Trimming the fat? This fryer spins it
From grill to fryer, George Foreman looks to knock out the fat. New cooker uses a salad-spinner technique to rid food of excess oil.
We all know George Foreman. Some from his boxing days, but perhaps more of us know him from his role as pitchman for kitchen appliances that "knock out the fat." We were first introduced to this new wave of kitchen-counter gadgetry through the "Lean Mean Fat Fighting Machine," which channeled fat (and juices) away from meat as it cooked. Now, George is taking it up to a whole new level with the "Lean Mean Spin Frying Machine."
Distributed and marketed by Applica, the Lean Mean Fryer claims to "knock out" up to 55 percent of the fat absorbed when deep-frying foods. Using what the company calls Smart Spin technology, the fryer uses a basket that literally spins around after foods are deep-fried. And yes, there is a lid.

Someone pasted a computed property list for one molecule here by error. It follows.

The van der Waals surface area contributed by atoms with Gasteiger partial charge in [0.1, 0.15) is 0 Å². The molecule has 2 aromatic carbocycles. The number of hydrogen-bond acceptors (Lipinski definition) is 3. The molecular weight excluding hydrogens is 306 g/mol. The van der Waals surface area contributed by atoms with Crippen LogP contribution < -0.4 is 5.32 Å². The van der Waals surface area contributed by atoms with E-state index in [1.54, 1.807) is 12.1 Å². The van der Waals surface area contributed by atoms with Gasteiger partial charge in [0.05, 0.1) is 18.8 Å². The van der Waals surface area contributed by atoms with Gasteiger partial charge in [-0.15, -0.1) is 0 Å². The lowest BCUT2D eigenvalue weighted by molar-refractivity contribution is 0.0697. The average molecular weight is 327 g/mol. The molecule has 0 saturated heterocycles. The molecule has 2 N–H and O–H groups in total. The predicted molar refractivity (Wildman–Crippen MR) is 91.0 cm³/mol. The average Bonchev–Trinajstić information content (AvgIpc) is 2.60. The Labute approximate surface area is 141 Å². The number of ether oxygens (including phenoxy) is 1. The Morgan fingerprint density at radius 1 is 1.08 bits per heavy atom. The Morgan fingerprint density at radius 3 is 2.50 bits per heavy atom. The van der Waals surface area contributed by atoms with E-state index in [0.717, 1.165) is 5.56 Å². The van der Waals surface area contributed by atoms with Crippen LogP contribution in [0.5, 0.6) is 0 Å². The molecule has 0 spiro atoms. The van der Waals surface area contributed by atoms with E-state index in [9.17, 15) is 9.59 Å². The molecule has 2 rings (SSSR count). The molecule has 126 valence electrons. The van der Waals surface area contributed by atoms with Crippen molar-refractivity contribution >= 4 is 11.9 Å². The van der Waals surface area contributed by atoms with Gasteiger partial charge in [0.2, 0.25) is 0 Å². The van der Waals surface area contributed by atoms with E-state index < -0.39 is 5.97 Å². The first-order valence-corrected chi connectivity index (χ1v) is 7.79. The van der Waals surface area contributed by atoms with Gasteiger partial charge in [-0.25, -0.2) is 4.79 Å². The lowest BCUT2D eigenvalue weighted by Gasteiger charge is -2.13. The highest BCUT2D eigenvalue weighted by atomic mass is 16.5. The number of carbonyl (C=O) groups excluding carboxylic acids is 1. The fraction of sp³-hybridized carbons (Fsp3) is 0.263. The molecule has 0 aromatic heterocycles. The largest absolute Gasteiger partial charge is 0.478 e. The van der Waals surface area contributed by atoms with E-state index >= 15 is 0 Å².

The two-stage process starts with a traditional fry in cooking oil. After the greasy bath, the cooking basket is raised above the oil and given a spin to reduce the amount of oil clinging to the food. Think of it as operating on the same principle as a salad spinner for drying greens--it's like that, just not quite as healthy.
Deep fried foods don't have to be a messy affair. The new Foreman fryer promises to reduce not only the hassle, but also the grease, with its ability to spin off the fat. At the very least, it seems up to the challenge to take on the old-fashioned way of deep frying, and meanwhile keeping the rest of us away from those heavyweight belts.